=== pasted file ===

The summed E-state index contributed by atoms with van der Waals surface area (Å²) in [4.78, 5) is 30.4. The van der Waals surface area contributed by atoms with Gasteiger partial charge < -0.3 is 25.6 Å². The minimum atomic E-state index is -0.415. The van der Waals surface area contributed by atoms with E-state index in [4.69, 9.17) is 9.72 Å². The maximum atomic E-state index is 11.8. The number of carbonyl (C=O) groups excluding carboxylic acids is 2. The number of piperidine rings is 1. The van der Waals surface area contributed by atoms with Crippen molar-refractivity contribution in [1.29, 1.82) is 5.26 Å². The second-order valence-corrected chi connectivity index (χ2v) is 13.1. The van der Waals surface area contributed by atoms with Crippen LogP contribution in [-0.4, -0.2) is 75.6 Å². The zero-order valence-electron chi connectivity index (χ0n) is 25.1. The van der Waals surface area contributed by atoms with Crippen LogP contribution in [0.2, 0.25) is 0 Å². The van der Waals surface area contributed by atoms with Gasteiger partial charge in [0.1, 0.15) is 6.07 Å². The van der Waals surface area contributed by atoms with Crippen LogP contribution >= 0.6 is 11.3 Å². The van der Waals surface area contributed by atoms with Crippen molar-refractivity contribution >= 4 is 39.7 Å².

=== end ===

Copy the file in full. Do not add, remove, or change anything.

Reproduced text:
The summed E-state index contributed by atoms with van der Waals surface area (Å²) in [4.78, 5) is 30.4. The van der Waals surface area contributed by atoms with Gasteiger partial charge < -0.3 is 25.6 Å². The minimum atomic E-state index is -0.415. The van der Waals surface area contributed by atoms with E-state index in [4.69, 9.17) is 9.72 Å². The maximum atomic E-state index is 11.8. The number of carbonyl (C=O) groups excluding carboxylic acids is 2. The number of piperidine rings is 1. The van der Waals surface area contributed by atoms with Crippen molar-refractivity contribution in [1.29, 1.82) is 5.26 Å². The second-order valence-corrected chi connectivity index (χ2v) is 13.1. The van der Waals surface area contributed by atoms with Crippen LogP contribution in [-0.4, -0.2) is 75.6 Å². The zero-order valence-electron chi connectivity index (χ0n) is 25.1. The van der Waals surface area contributed by atoms with Crippen LogP contribution in [0.2, 0.25) is 0 Å². The van der Waals surface area contributed by atoms with Gasteiger partial charge in [0.1, 0.15) is 6.07 Å². The van der Waals surface area contributed by atoms with Crippen LogP contribution >= 0.6 is 11.3 Å². The van der Waals surface area contributed by atoms with Crippen molar-refractivity contribution >= 4 is 39.7 Å².